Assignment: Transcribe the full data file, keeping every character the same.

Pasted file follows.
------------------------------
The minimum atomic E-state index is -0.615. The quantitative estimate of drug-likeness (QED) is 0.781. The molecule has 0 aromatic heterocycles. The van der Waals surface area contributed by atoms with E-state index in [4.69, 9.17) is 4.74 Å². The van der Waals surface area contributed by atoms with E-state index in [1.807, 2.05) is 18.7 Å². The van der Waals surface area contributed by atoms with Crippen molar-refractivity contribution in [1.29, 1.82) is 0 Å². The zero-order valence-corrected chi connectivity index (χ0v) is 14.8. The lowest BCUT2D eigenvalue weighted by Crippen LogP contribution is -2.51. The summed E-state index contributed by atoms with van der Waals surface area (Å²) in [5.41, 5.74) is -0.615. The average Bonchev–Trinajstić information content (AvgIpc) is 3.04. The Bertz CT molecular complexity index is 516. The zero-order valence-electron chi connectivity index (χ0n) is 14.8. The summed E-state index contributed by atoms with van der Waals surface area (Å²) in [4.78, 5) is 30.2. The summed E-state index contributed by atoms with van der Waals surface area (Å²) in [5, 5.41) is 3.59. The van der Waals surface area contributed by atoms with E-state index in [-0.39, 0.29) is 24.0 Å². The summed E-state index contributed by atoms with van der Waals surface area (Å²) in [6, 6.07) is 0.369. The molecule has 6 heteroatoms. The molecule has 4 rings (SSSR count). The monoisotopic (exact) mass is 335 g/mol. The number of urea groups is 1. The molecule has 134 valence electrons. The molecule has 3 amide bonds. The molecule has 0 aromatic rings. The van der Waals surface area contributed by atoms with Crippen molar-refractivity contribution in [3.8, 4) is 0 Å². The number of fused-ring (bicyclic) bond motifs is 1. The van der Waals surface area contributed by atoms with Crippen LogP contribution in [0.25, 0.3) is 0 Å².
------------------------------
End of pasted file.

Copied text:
The minimum atomic E-state index is -0.615. The quantitative estimate of drug-likeness (QED) is 0.781. The molecule has 0 aromatic heterocycles. The van der Waals surface area contributed by atoms with E-state index in [4.69, 9.17) is 4.74 Å². The van der Waals surface area contributed by atoms with E-state index in [1.807, 2.05) is 18.7 Å². The van der Waals surface area contributed by atoms with Crippen molar-refractivity contribution in [1.29, 1.82) is 0 Å². The zero-order valence-corrected chi connectivity index (χ0v) is 14.8. The lowest BCUT2D eigenvalue weighted by Crippen LogP contribution is -2.51. The summed E-state index contributed by atoms with van der Waals surface area (Å²) in [5.41, 5.74) is -0.615. The average Bonchev–Trinajstić information content (AvgIpc) is 3.04. The Bertz CT molecular complexity index is 516. The zero-order valence-electron chi connectivity index (χ0n) is 14.8. The summed E-state index contributed by atoms with van der Waals surface area (Å²) in [4.78, 5) is 30.2. The summed E-state index contributed by atoms with van der Waals surface area (Å²) in [5, 5.41) is 3.59. The van der Waals surface area contributed by atoms with E-state index in [-0.39, 0.29) is 24.0 Å². The summed E-state index contributed by atoms with van der Waals surface area (Å²) in [6, 6.07) is 0.369. The molecule has 6 heteroatoms. The molecule has 4 rings (SSSR count). The monoisotopic (exact) mass is 335 g/mol. The number of urea groups is 1. The molecule has 134 valence electrons. The molecule has 3 amide bonds. The molecule has 0 aromatic rings. The van der Waals surface area contributed by atoms with Crippen molar-refractivity contribution in [3.8, 4) is 0 Å². The number of fused-ring (bicyclic) bond motifs is 1. The van der Waals surface area contributed by atoms with Crippen LogP contribution in [0.25, 0.3) is 0 Å².